FORT SHAFTER, Hawaii – The U.S. Army Pacific Sexual Harassment/Assault Response and Prevention team hosted a virtual forum titled, “Teal Talk,” April 29 at Richardson Theater, Fort Shafter, Hawaii. The forum featured guest speaker Heath Phillips, a U.S. Navy Veteran and a survivor of sexual assaults in the military.
Phillips shared his military sexual trauma experience and the effects it had on his mental health after being discharged from the U.S. Navy.
“We do not realize that sexual assault does not only affect the victim,” Phillips said. “It affects everybody involved and not only does it affect everybody involved it affects their family and friends.”
Phillips thought leaving the military would help him recover from his assaults, he described. He failed to realize what the impact his assault did on his family. He explained that it hurt his mom, dad, siblings, children and future relationships. He added that although his assaults were approximately 32 years ago, he is still undergoing recovery from the assaults and his current relationship is affected.
Neila Lawrence, USARHAW and interim USARPAC SHARP program manager, reached out to Phillips to share his story in hopes that Soldiers, Officers, Commanders, and civilians understand the importance of supporting survivors, she said.
“You can change someone else’s life by simply checking up on them,” she added. “Making sure that they are ok or helping them to seek help or even standing up to somebody. We are there for each other and you don’t have to have or know all the right answers. Sometimes people simply need someone to hear them or believe in them.”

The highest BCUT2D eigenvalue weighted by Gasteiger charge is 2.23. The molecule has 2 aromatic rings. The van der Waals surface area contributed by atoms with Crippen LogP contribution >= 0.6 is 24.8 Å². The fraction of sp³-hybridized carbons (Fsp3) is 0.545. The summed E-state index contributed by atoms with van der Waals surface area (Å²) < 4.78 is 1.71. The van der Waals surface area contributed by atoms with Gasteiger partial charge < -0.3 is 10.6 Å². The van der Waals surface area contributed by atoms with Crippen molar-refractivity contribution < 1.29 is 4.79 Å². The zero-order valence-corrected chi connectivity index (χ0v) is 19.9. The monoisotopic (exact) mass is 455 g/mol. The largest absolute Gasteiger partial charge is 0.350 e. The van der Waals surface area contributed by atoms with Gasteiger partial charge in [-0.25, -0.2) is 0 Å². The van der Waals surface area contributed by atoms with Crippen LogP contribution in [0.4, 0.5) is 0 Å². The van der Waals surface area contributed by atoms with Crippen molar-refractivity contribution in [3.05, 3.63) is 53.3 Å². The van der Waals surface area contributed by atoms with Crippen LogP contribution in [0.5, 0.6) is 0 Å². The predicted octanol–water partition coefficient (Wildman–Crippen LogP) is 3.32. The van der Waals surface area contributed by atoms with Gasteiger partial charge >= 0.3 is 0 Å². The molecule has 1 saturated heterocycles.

At the end of the forum, Phillips explains how to prevent sexual assault/harassment. “Prevention really starts with all of us,” Phillips said. “All of us stepping up to keep integrity. All of us stepping up using courage. All of us stepping up in intervening. That is how prevention really starts. As victim advocates, seniors, peers, or even junior enlisted how we move forward or how we do things is how we can make a change. It doesn’t matter what rank you are. It takes a second of our time to be human and ask how somebody is because you don’t know what happened to them.”
Command Sgt. Maj. Scott A. Brzak, USARPAC command sergeant major, also made a special appearance during the forum. He thanked the SHARP team and Phillips for being the guest speaker. “As leaders, we have to take ownership of this and inform our subordinates and peers of what’s going on and any events like this are taking place,” he said.” Events like this increase our awareness and give us things to think about and things to take back to our organizations and hopefully make our organizations better.”
Brzak further explains what leaders should do within their organizations. “At the end of the day, what we really want to do, especially as leaders, is to create a professional climate within our organization,” he said. “There should be a professional climate where Soldiers, civilians and leaders feel that they are safe and don’t have to worry about coming to work every day, be harassed and not being a part of the team. We as leaders need to be self-aware and we are self-managing ourselves and we are supposed to set the example every day on duty and off duty.”
“Communication is the key that we need to start doing. It is a needed thing to be able to stand up,” Phillips concluded.
For more information about the SHARP program please call the 24/7 SHARP hotline (833) 727-2808.